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In recent years many great chefs have written their own cookbooks. Many are beautiful and offer a glimpse of the inner workings of their minds. But just how practical are these books? I never have any problems understanding the recipes or getting the ingredients, but then again I am a chef. Charlie Trotter's "Seafood" book is beautiful, but even I haven't heard of a number of the fish he uses. Charlie Palmer's book doesn't have too many hard to find ingredients but the techniques he uses in many of the dishes are very complicated and are hard to master by the home cook in a home kitchen. Are these really cookbooks or are they really coffee table books? Who are these books written for? Don't get me wrong, I own many of these types of books and I love them, but they really don't seem geared towards home cooks.
 

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Try Barnes and Noble online or Amazon.com.
They can get anybook in or out of print. I do prefer going to Kitchen Arts and Letters in NYC or other small book shops, but when you're in Mylasia, online is better than a trip to New York for a book ( I can guess air fare is about $1000.)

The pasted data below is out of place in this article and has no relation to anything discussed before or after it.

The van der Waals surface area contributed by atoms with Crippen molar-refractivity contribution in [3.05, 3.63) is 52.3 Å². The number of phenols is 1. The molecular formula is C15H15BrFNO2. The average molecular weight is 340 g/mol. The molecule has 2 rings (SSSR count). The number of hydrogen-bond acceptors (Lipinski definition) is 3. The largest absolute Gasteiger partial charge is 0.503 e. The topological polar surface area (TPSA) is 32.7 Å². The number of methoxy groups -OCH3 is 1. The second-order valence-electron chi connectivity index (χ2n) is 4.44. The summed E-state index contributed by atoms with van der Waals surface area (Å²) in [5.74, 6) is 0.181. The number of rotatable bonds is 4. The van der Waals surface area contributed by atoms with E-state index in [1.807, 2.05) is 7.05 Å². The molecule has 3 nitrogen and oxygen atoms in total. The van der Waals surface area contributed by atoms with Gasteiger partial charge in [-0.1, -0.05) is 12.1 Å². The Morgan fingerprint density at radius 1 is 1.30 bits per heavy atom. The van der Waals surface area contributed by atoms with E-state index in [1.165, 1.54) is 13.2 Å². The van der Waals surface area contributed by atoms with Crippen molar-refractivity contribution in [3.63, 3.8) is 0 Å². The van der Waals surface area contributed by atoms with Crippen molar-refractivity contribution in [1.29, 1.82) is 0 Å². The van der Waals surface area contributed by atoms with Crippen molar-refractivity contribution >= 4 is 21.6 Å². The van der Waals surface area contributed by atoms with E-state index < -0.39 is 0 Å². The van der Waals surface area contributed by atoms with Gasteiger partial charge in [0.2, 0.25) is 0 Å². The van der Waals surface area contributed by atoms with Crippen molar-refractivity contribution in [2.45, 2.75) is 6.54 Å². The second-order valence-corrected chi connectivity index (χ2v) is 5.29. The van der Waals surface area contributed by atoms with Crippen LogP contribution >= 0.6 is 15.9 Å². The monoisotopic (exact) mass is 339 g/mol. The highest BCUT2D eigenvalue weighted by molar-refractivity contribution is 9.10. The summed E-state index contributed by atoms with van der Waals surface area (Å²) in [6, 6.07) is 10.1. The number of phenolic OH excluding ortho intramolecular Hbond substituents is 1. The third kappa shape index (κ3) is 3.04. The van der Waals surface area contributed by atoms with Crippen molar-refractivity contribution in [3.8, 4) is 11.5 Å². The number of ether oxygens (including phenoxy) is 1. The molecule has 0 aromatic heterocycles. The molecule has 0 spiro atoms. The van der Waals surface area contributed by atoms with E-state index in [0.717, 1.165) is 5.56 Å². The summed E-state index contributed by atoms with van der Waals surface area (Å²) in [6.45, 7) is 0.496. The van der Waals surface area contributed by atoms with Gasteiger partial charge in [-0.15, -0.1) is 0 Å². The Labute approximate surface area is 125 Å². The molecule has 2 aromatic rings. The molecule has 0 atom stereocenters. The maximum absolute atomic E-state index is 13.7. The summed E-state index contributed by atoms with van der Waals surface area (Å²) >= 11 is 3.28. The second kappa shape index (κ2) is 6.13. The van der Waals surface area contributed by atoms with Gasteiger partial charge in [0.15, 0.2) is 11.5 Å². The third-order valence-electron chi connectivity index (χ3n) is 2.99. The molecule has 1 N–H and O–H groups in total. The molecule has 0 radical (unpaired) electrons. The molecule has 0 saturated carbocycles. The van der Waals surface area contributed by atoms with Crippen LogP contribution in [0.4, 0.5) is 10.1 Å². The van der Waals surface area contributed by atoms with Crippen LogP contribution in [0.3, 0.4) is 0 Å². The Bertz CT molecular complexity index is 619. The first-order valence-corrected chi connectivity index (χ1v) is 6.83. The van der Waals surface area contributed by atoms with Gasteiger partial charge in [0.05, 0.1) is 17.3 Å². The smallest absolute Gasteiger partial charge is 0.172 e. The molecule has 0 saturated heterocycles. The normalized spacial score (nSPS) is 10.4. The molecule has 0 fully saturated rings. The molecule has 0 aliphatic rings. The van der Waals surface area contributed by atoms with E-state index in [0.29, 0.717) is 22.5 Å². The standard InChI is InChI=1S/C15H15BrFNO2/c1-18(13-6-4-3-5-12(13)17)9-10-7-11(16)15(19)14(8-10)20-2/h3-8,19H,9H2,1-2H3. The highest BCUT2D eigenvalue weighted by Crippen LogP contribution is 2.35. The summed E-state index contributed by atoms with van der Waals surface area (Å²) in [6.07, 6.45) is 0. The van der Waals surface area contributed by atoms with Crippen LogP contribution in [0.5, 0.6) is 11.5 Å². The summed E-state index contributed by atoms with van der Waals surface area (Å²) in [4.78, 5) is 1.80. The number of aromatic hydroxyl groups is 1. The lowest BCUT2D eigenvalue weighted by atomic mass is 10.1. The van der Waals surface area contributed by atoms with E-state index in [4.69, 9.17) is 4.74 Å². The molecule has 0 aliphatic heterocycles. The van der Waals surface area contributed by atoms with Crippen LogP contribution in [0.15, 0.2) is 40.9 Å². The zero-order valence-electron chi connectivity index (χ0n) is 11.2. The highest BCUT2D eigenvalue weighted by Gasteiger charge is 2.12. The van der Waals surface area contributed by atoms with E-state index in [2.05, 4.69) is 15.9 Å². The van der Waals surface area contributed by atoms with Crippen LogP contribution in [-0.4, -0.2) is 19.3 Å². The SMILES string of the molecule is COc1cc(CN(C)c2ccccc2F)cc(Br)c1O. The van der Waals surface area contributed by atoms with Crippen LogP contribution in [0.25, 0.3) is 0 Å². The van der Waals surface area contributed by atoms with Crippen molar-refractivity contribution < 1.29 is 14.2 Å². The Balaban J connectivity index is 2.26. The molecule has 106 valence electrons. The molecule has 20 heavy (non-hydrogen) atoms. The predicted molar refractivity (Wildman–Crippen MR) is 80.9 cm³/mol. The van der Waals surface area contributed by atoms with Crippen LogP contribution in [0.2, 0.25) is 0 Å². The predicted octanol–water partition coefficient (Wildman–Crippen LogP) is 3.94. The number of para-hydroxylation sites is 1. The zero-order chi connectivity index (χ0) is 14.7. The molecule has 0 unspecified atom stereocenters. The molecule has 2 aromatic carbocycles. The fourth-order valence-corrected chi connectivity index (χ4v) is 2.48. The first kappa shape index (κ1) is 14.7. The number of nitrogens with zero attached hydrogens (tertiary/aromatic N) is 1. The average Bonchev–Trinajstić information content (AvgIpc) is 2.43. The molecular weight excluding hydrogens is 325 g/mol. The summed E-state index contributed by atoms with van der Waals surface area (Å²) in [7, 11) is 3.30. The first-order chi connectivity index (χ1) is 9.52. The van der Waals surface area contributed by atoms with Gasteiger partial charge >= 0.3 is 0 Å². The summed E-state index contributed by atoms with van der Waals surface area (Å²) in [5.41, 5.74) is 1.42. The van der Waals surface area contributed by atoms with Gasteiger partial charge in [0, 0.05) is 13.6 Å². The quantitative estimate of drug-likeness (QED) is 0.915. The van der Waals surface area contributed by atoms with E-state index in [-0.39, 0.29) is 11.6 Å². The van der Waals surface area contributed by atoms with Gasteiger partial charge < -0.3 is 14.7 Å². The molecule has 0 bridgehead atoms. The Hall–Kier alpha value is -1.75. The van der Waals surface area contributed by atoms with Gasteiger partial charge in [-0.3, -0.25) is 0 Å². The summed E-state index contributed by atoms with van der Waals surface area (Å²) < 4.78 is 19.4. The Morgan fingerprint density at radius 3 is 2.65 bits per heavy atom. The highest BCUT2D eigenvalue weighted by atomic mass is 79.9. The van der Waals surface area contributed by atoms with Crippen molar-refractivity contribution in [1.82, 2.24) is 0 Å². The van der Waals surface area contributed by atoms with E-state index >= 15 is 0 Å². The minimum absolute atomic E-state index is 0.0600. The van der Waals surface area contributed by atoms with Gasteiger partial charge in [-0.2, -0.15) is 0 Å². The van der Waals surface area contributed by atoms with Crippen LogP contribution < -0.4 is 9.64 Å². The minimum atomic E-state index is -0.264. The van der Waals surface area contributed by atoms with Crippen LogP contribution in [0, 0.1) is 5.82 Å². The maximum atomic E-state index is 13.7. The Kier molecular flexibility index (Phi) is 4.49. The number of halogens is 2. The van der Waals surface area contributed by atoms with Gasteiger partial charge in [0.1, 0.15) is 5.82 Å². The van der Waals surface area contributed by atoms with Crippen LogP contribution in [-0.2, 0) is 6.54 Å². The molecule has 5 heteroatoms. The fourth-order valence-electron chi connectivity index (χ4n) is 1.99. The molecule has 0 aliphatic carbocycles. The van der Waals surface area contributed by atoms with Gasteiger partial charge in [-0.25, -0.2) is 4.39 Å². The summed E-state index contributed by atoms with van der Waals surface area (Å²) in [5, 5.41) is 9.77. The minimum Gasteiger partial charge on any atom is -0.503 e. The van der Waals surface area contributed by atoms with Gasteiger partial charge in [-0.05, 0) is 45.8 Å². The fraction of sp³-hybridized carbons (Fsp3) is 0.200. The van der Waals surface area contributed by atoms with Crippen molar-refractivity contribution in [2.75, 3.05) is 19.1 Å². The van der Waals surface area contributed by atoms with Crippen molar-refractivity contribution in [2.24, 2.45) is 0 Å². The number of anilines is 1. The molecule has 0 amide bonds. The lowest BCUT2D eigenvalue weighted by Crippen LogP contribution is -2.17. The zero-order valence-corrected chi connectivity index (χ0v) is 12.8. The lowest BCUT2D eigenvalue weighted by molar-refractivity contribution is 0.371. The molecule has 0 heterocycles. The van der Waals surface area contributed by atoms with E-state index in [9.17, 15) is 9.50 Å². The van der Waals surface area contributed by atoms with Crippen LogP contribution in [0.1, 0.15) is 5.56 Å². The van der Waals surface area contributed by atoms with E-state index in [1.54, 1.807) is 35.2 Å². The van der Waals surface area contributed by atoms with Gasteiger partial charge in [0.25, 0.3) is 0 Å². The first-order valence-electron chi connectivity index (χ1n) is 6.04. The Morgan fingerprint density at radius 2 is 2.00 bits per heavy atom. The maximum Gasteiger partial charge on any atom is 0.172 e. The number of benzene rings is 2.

As far as these books go, they are breath taking and I find such works to be more of an insparation than something I must mimic. The home cook can look and use the design or try someting different or just enjoy the pretty pictures. We don't try to copy art from an art book or museum, we simply enjoy. Does this make sence? Food is afterall art.
 

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Novice cooks need cooking primers not chefs' books. I have never been a professional but have been what you might call a "hobbyist cook" for longer than most of our current chefs have been around. Many of our great chefs have produced wonderful books and I use them all the time, sometimes following recipes exactly and more often substituting ingredients with what I have in the fridge. Among my favorites are Charlie Palmer whose book I find not the least bit daunting, Charlie Trotter - his fish book offers alternative commonly avaible fish -, Alfred Portale, Jean-Georges Vongerichten (amazingly simple yet wonderful recipes), Ming Tsai and at least a dozen others whom I would be happy to recommend to anyone interested.
 
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